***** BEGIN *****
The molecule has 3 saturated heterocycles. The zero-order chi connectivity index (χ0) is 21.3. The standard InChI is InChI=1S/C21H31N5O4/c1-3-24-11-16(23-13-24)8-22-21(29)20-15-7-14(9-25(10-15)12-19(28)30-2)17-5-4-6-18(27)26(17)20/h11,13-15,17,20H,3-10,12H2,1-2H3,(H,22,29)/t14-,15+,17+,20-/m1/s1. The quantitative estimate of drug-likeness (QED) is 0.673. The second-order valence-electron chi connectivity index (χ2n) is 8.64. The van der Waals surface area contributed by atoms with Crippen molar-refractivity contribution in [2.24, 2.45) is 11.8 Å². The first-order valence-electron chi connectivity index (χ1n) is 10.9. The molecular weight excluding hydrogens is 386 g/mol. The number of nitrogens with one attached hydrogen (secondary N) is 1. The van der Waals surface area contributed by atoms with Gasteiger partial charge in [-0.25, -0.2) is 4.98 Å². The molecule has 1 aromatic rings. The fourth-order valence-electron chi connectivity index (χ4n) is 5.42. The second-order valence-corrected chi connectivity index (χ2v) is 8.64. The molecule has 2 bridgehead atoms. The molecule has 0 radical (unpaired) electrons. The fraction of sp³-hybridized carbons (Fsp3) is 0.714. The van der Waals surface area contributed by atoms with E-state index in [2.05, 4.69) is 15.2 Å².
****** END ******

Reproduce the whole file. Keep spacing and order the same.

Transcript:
The molecule has 3 saturated heterocycles. The zero-order chi connectivity index (χ0) is 21.3. The standard InChI is InChI=1S/C21H31N5O4/c1-3-24-11-16(23-13-24)8-22-21(29)20-15-7-14(9-25(10-15)12-19(28)30-2)17-5-4-6-18(27)26(17)20/h11,13-15,17,20H,3-10,12H2,1-2H3,(H,22,29)/t14-,15+,17+,20-/m1/s1. The quantitative estimate of drug-likeness (QED) is 0.673. The second-order valence-electron chi connectivity index (χ2n) is 8.64. The van der Waals surface area contributed by atoms with Crippen molar-refractivity contribution in [2.24, 2.45) is 11.8 Å². The first-order valence-electron chi connectivity index (χ1n) is 10.9. The molecular weight excluding hydrogens is 386 g/mol. The number of nitrogens with one attached hydrogen (secondary N) is 1. The van der Waals surface area contributed by atoms with Gasteiger partial charge in [-0.25, -0.2) is 4.98 Å². The molecule has 1 aromatic rings. The fourth-order valence-electron chi connectivity index (χ4n) is 5.42. The second-order valence-corrected chi connectivity index (χ2v) is 8.64. The molecule has 2 bridgehead atoms. The molecule has 0 radical (unpaired) electrons. The fraction of sp³-hybridized carbons (Fsp3) is 0.714. The van der Waals surface area contributed by atoms with E-state index in [2.05, 4.69) is 15.2 Å².